Adding rubber plants to your indoor space helps eliminate toxins such as carbon monoxide, formaldehyde, trichloroethylene, xylene, and benzene from the air.
8. Bamboo Palm
Known for reaching heights between 4 and 12 feet, bamboo palms are a mighty air-purification option for your indoor space. Not only do they eliminate harmful toxins, but bamboo palms also add moisture to the air during dry winter months.
Bamboo palms grow well in indirect or filtered sunlight to partial shade. Place your plant in an area with good air circulation and water to keep the soil moist. Mist your bamboo palm’s leaves regularly to ward off pests like spider mites.
Bamboo palms are one of the many species of palm that purify the air. Other varieties include Broad Lady palms, Kentia palms, Areca palms, and Dwarf Date palms. Place a bamboo palm in an enclosed space to eliminate harmful toxins, including benzene, formaldehyde, carbon monoxide, xylene, chloroform, and trichloroethylene from the air.
Dracaenas come in a variety of different shapes, colors, and sizes. These beauties are great space fillers that also boast air purification properties. Place a potted dracaena in an inaccessible area to pets and enjoy its low-maintenance care.
Simply choose a home in indirect sunlight and keep the soil moist. Adhere to a watering schedule of about once per week during the warmer months; then reduce the frequency when the weather cools to prevent root rot.
Dracaenas are notorious for eliminating harmful chemicals, including formaldehyde, xylene, toluene, benzene, and trichloroethylene from their indoor environment.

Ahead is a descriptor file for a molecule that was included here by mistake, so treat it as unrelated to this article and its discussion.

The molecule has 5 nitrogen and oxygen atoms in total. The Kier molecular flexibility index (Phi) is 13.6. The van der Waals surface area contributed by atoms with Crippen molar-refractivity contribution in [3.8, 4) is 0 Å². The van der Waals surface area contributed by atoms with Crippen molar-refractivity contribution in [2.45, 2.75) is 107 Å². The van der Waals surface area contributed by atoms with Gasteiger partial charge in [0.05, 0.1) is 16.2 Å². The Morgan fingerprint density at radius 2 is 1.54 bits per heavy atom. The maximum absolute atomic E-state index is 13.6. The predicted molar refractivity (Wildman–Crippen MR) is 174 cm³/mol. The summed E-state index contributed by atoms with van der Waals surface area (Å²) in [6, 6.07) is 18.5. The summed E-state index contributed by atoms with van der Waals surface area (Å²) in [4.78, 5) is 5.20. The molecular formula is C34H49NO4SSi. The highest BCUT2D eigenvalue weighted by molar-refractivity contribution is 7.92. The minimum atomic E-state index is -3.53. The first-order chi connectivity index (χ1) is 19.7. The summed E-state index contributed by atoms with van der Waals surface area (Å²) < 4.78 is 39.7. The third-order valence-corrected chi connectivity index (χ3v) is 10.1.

10. Peace Lily
Peace lilies garner their name from their white “flag of peace” blooms that pop up among glossy green foliage. Keep these easy-to-care-for plants in an inaccessible area, as they are toxic to humans and animals.
Peace lilies thrive in low-light conditions, which many other plants do not tolerate. They signal a need for water by aggressively drooping leaves. A weekly watering schedule to keep the soil moist is just needed for these low-maintenance plants.
Peace Lilies eliminate harmful toxins such as benzene, trichloroethylene, xylene, ammonia, formaldehyde, and carbon monoxide from your indoor air.
To Sum It Up
Enliven your space and clean your indoor air with a variety of air-purifying houseplants. There are countless varieties, including low-maintenance options for those without a green thumb! Breathe in the difference these plants make as they absorb harmful toxins from the air and enrich it with oxygen. Remember to note a plant’s toxicity before finding a proper location!